George Lucas was born in Modesto, California, in 1944. He spent his youth playing around with hot-rods, before a nasty car accident put paid to that, both from injury and parental pressure. Nonetheless he retained a passion for machines, fast machines. I'll say it now; if you were twelve or eight or maybe fifteen years old during the period 1977-1986 and you were precocious and you liked drawing or playing with computers or something creative, you wanted to be George Lucas, you wanted to work for ILM, and now you have a job and you know you can't be George Lucas and you'll never work for ILM; or maybe you do, and you realise that you don't like it.

In his early 20s he enrolled in the University of Southern California's film school (fellow USC graduates included Robert Zemekis, Irvin Kershner, and Ron Howard). After a shaky start, Lucas and his peers - Martin Scorsese, Brian De Palma, Francis Ford Coppola, Steven Spielberg and so forth - these people went on to dominate Hollywood in the 70s and 80s. They were the movie brats, young directors who shook things up. They were charismatic and their films were extremely popular. They respected Hollywood films and adventure serials of the 1940s and 1950s, they respected John Ford and Jean Luc Godard, and they were not averse to money.

Lucas' shaky start was 'THX-1138', a fascinating piece of dystopian early-70s sci-fi, a film which belongs firmly to the pre-George Lucas era. Blown up in part from his 16mm graduation film, and filmed cheaply in the newly-constructed San Francisco subway, THX 1138 set a number of templates for most of his later films - it had robots, it was fascinated with technology and exotic locations, it had an exciting chase sequence, it was stylish, and it wasn't particularly interested in people, except perhaps as graphic objects.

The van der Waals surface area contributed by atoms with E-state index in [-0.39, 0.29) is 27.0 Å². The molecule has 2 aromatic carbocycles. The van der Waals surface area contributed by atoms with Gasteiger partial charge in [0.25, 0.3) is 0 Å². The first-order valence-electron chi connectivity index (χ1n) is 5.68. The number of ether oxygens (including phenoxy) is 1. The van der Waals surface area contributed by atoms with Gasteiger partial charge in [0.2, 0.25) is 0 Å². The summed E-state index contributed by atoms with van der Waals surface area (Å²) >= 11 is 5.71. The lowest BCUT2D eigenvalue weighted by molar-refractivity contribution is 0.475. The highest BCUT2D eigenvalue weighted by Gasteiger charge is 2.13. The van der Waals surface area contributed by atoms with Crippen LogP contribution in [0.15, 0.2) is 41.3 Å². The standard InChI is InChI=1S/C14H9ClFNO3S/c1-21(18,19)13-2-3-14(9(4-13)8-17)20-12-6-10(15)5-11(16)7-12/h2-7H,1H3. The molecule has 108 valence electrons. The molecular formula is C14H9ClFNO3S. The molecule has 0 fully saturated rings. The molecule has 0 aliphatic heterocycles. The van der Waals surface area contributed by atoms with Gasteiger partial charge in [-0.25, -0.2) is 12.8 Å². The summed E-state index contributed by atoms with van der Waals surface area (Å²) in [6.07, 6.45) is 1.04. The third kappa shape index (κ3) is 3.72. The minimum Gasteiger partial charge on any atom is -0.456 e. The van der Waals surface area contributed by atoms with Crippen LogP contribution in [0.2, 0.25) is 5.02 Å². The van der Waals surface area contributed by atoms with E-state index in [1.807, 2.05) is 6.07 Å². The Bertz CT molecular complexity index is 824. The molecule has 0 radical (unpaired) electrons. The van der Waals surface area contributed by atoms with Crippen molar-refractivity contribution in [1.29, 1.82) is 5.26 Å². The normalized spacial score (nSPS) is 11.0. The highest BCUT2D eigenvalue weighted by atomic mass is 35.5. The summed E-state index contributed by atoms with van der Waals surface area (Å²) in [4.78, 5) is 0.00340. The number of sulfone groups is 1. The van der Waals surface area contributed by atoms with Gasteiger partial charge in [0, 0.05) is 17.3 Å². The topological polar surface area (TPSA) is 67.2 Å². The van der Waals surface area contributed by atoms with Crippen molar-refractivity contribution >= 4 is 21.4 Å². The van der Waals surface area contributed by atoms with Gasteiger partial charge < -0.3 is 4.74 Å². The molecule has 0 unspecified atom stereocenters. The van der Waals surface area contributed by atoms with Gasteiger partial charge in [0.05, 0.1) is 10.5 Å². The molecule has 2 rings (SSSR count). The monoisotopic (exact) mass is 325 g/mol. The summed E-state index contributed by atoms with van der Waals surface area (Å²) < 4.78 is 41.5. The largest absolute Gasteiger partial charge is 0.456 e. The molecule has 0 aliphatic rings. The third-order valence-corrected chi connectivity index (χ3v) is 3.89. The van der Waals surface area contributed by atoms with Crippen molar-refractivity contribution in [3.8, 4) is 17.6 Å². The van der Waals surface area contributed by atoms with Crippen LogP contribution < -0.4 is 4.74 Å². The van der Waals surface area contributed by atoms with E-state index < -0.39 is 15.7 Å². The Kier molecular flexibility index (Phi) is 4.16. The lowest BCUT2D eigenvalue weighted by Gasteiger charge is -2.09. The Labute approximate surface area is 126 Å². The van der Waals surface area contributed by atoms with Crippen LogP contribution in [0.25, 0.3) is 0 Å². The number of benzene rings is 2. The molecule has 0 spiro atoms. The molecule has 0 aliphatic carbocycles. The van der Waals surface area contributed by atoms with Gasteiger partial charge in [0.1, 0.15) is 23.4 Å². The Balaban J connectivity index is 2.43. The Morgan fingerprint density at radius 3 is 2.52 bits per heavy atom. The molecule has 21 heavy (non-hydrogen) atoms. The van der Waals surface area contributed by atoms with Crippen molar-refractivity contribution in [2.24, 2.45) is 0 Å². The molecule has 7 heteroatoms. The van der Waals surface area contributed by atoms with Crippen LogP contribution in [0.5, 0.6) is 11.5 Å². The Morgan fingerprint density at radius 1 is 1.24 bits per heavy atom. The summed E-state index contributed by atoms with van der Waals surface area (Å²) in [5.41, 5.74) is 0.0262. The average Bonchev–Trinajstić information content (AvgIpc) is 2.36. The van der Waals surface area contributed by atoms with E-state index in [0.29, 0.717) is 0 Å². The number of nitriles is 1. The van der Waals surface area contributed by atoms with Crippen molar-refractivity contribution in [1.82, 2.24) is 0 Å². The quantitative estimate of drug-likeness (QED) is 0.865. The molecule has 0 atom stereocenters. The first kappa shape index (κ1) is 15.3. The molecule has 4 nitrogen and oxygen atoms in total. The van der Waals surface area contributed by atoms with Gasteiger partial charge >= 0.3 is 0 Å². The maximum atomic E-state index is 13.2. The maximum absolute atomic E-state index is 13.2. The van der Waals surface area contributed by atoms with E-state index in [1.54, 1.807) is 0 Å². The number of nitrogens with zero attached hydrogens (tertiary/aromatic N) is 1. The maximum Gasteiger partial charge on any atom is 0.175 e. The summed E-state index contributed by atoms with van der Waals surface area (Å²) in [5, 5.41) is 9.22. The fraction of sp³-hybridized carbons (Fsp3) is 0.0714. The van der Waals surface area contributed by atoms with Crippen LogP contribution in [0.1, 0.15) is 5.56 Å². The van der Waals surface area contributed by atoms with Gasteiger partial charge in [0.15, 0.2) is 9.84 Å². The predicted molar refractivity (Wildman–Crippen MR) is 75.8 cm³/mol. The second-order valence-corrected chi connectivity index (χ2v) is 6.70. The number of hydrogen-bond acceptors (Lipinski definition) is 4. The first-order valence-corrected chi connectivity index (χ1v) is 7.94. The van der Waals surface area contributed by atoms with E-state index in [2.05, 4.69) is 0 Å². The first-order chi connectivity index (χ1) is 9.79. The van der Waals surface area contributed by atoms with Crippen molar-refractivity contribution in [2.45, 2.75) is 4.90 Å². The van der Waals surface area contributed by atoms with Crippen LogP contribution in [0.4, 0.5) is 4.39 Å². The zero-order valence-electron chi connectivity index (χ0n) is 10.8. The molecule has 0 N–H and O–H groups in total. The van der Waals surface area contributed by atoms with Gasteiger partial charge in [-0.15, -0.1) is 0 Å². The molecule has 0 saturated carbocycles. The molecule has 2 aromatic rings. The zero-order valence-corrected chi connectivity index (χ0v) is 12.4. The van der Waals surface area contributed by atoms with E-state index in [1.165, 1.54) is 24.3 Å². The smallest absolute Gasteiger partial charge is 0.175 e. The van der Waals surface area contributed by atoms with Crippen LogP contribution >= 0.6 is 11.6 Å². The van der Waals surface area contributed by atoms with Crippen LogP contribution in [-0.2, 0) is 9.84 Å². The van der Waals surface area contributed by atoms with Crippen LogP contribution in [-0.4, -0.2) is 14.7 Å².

His next project, 'American Graffiti' in 1972, was a diversion, one that cemented his status as an major talent. A personal mediation on his early life, it was a portrait of a bunch of teenagers bumming around at the end of school over the course of a single night in 1962. Costing less than a million dollars, it made more than fifty million in return - back when that was a lot of money - and sparked off a wave of interest in the post-WW2, pre-Vietnam era. Although along with 'The Sting' and 'The Godfather' it helped start a retro boom which is still with us. Poignant and funny, 'American Graffiti' is interesting to watch with the knowledge of Lucas' subsequent achievements. Never again would a George Lucas film be unaccompanied by a massive marketing budget, toys, books, and the crushing weight of expectation.

After attempting to buy the rights to Flash Gordon, Lucas's next project was a a sci-fi adventure tale he had been working on since the early 70s. Eventually entitled 'Star Wars', and released in 1977, it became the most successful motion picture of all time, not only extremely profitable but a cultural phenomenon as well. As director he was paid $150,000 dollars - but he also received 40 per cent of the film's profits, and he was also given the merchandising rights, in a deal which 20th Century Fox would perpetually regret. Kenner, who came up with a range of small plastic toys of the film's cast, made a mint, and 'Star Wars' toys were best-sellers for almost a decade. The film became one of the great engines which propelled the video boom of the early 1980s. It is impossible to write too much about 'Star Wars'.